Not necessarily. Most companies use very similar technologies for NIPS. Your genetic counselor or health care provider can help determine if one particular company is preferable based on your specific needs. However, for traditional NIPS most companies are equal in accuracy.
Yes. Women who have undergone an organ transplant are not good candidates for NIPS. This is because small pieces of the organ donor’s DNA will be screened with the pieces of fetal DNA, giving an inaccurate result. Additionally, women who are currently affected with cancer should not undergo NIPS, since cancer cells often have chromosome differences that may lead to a false positive NIPS result. Finally, women on blood thinners such as Lovanox or Heparin are significantly more likely to have a non-reportable result, and should consider other screening options.
Standard NIPS only screens for Down syndrome (trisomy 21), trisomy 13, trisomy 18, Turner syndrome (monosomy X), Klinefelter syndrome (XXY), and other possible sex chromosome differences. Most birth defects are not caused by these conditions. Therefore, a negative NIPS cannot identify your risk for other birth defects or genetic conditions.
Yes. In over 95% of cases of Down syndrome there is no family history of this condition. The same can be said for trisomy 13, trisomy 18, Turner syndrome, and Klinefelter syndrome. Therefore, not having a family history of one of these conditions does not decrease your risk for these conditions below your age related risk in pregnancy.
Similarly, having just one affected relative with one of these conditions does not significantly increase your risk, since that condition was likely new to that person in your family and not inherited. However, having two or more relatives with same chromosome condition may imply an increased risk for that condition.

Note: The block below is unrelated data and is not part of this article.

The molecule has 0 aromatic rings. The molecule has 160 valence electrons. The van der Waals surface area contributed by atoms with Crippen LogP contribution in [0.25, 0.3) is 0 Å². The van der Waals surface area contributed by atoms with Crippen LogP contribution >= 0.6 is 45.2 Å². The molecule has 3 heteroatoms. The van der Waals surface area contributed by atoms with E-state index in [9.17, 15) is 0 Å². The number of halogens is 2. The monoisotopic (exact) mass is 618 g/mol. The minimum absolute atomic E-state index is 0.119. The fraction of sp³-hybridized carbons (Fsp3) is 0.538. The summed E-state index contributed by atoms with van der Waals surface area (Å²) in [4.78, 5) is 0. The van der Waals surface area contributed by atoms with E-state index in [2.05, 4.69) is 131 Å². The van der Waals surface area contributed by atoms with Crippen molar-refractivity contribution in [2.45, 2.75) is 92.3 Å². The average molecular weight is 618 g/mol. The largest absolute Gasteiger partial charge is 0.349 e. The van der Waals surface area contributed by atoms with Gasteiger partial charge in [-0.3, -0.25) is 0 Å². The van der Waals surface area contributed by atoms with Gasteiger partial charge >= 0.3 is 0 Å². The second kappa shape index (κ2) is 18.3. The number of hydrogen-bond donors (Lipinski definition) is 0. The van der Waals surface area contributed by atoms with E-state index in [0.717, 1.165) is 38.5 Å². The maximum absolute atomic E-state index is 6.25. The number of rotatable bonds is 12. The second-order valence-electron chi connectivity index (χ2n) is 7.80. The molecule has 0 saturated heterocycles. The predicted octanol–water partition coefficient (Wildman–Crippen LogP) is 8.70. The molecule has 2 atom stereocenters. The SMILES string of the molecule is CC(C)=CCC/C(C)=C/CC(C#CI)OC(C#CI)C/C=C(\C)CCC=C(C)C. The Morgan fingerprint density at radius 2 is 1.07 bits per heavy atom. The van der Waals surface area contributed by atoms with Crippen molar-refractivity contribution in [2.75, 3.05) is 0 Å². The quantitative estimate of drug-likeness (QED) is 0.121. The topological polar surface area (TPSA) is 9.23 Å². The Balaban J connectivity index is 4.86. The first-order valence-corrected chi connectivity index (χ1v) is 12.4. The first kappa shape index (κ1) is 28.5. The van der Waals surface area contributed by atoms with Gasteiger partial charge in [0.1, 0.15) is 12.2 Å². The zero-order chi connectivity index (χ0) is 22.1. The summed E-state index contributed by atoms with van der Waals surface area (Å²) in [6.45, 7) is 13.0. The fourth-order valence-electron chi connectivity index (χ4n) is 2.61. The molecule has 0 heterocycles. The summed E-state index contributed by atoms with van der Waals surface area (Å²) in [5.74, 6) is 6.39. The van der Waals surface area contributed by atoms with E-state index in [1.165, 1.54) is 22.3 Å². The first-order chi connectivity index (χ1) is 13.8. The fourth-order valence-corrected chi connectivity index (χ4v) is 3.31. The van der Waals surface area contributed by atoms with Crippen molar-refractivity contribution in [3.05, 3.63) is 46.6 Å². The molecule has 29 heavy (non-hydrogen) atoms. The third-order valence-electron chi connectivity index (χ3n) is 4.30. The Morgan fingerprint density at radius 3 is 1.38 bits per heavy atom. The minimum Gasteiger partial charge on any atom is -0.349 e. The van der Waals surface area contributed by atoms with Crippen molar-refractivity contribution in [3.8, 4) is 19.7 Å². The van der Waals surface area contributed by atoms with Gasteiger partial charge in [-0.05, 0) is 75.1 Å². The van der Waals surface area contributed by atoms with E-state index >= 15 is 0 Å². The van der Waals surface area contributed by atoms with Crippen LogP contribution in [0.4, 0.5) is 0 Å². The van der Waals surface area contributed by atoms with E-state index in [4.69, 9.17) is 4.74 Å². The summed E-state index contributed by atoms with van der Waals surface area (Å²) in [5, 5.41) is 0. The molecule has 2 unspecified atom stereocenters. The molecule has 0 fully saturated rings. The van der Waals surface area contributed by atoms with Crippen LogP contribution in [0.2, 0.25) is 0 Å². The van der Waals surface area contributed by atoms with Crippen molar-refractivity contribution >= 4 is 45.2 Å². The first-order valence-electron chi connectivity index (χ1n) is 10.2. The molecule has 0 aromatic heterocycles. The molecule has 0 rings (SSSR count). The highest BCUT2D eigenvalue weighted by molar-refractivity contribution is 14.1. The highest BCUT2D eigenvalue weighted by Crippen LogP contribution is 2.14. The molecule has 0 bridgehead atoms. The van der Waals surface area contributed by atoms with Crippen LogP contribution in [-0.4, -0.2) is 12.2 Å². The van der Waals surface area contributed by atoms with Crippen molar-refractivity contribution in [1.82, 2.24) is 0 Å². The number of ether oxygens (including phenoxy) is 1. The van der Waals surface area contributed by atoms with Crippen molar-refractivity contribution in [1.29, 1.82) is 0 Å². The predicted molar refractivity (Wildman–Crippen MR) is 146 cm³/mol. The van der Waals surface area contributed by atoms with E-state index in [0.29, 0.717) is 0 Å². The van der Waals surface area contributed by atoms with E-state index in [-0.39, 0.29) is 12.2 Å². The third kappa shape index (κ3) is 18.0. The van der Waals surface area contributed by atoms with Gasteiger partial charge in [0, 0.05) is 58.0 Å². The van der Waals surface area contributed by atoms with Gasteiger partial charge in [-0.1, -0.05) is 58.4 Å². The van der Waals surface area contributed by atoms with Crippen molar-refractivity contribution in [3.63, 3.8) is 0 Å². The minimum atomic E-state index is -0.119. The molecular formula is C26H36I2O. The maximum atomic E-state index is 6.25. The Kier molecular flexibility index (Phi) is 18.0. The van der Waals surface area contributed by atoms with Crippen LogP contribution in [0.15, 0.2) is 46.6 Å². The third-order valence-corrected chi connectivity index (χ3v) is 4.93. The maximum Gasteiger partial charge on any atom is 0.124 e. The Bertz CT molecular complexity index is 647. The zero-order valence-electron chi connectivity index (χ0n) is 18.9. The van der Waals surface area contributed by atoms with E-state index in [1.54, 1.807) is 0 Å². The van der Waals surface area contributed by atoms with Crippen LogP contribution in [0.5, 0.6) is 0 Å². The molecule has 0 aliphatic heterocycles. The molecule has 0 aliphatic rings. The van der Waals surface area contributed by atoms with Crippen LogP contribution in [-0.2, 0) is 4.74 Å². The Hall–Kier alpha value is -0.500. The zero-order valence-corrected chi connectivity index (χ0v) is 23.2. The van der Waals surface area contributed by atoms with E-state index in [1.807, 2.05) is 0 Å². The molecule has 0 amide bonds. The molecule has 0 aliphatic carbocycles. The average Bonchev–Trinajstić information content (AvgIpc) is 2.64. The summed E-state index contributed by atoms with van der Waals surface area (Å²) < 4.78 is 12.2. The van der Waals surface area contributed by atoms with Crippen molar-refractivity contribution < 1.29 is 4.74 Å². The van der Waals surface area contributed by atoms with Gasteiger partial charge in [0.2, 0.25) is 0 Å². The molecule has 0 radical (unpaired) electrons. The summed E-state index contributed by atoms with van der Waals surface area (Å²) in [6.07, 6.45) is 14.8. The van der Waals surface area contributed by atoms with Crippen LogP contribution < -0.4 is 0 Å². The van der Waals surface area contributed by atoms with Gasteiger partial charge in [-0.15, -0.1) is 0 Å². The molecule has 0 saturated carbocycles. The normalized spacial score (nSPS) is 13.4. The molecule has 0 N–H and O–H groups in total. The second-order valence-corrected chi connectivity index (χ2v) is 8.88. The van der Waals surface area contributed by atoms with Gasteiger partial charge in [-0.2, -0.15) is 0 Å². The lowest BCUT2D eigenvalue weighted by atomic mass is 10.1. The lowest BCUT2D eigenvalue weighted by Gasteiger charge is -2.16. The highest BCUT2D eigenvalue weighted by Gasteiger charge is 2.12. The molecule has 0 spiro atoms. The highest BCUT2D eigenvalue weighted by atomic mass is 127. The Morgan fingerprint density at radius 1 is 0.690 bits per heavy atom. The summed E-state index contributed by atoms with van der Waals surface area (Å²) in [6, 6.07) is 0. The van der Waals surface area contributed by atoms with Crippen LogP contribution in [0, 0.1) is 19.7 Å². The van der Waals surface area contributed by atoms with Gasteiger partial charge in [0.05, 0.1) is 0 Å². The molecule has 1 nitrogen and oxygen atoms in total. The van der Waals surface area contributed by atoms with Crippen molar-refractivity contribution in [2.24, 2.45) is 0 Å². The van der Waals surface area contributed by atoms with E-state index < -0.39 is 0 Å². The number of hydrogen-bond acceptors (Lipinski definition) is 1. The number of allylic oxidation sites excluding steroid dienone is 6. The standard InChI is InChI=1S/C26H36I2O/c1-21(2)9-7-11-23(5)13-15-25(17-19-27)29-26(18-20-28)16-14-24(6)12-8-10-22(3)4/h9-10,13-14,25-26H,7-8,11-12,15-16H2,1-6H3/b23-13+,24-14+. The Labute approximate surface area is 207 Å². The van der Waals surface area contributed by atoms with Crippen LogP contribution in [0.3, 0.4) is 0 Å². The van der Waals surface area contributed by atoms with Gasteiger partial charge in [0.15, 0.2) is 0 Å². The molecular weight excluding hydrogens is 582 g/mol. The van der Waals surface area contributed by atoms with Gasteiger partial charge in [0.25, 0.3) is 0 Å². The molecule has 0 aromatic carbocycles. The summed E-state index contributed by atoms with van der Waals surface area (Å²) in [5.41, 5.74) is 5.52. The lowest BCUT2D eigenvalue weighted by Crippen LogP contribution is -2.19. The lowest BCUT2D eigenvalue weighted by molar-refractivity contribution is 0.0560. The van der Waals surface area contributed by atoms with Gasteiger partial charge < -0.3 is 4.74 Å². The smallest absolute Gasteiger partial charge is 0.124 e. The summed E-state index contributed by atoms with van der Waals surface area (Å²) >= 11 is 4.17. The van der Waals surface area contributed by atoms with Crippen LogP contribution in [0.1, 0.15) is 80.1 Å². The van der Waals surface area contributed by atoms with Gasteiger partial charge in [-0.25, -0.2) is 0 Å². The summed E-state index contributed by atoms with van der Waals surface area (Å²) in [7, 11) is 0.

No. The sensitivity and specificity refer to the ability of the test to accurately call a negative result negative, or a positive result positive. If you’re screening result is “positive” (remember, this is not a diagnosis), the risk is based on your age and the specific condition. This is because the risk for many of the conditions screened for by NIPS increases each year as a woman ages. So as a woman ages, it is more likely for a positive to be a true positive.
For example, a 21-year-old woman who has a “positive” NIPS for trisomy 13 actually has just a 6% risk that the pregnancy is actually affected. This is because trisomy 13 is a rare condition, NIPS is not as accurate for trisomy 13 as other conditions, and because of her age, her starting risk was very low.
A 35-year-old woman who has a “positive” NIPS for Down syndrome however, has a 79% chance that the condition is actually present, because her starting risk based on her age was higher, NIPS is most accurate at screening for Down syndrome, and Down syndrome is more common in the general population.